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Productivity

Volume 979: debated on Monday 25 February 1980

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17

asked the Secretary of State for Industry whether he is satisfied with the level of productivity in manufacturing industry.

As my right hon. Friend already awards export industry with certificates to show that it has improved its export potential, would not it be a good idea to have a national award for local productivity agreements in individual factories so that some form of competitiveness could apply throughout the United Kingdom?

That is a very interesting suggestion. It underlines that productivity is the key issue and one of the basic fundamental questions behind the steel strike.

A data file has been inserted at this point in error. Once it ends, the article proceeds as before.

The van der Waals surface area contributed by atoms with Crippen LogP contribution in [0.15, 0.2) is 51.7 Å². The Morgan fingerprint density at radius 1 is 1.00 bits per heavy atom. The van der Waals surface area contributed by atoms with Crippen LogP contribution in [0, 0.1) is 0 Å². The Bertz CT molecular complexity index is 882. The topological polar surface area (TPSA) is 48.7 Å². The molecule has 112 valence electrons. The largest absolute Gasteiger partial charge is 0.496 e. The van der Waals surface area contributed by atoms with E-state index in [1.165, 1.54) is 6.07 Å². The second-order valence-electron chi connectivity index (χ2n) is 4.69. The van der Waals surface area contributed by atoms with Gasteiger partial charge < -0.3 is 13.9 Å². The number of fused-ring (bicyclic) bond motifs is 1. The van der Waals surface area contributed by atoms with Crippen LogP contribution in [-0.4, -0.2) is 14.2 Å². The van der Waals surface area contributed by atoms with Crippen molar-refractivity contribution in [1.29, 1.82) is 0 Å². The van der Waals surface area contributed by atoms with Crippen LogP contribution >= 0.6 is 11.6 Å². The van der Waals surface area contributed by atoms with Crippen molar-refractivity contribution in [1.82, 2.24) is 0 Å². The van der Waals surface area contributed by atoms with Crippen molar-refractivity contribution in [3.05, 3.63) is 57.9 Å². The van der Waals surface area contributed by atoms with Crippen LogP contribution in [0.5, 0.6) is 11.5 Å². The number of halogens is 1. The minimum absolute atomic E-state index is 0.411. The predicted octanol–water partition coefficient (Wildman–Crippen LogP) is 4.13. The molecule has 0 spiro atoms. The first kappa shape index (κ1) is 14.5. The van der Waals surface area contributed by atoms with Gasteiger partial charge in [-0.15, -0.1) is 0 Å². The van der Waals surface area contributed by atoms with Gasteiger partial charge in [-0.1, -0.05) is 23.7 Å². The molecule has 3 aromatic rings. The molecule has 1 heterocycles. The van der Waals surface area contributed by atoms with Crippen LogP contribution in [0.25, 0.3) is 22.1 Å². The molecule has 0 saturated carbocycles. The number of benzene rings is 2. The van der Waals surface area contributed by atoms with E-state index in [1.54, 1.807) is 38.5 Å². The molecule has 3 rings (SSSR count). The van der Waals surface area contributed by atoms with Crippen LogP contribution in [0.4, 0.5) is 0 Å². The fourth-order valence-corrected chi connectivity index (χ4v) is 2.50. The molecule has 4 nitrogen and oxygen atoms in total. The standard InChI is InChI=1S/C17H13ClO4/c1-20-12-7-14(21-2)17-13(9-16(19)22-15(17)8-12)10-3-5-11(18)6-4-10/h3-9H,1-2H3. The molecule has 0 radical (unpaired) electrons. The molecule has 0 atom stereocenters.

Is the Minister aware that the Secretary of State in a speech in Leeds over the weekend discussed "patchy management" as the cause of poor productivity? What is his team doing about patchy management and what positive steps are they taking to improve management?

We are providing greater incentives and tax reductions. That is one of the genuine ways in which I hope the hon. Member will join us in seeking to get better pay for a better job of work done.

Will my hon. Friend assure the Secretary of State that even those of us who belong to what the press call the compassionate wing of the Conservative Party are sadly but totally in support of his policy of obliging British industry to become competitive'? Is he aware that we sadly reject the idea that thousands of jobs can be saved at the cost of taxpayers' money which, in turn, will put many other jobs at peril?

I am sure that my right hon. Friend will appreciate those remarks. They show that this great Party is united on this issue, as on all else.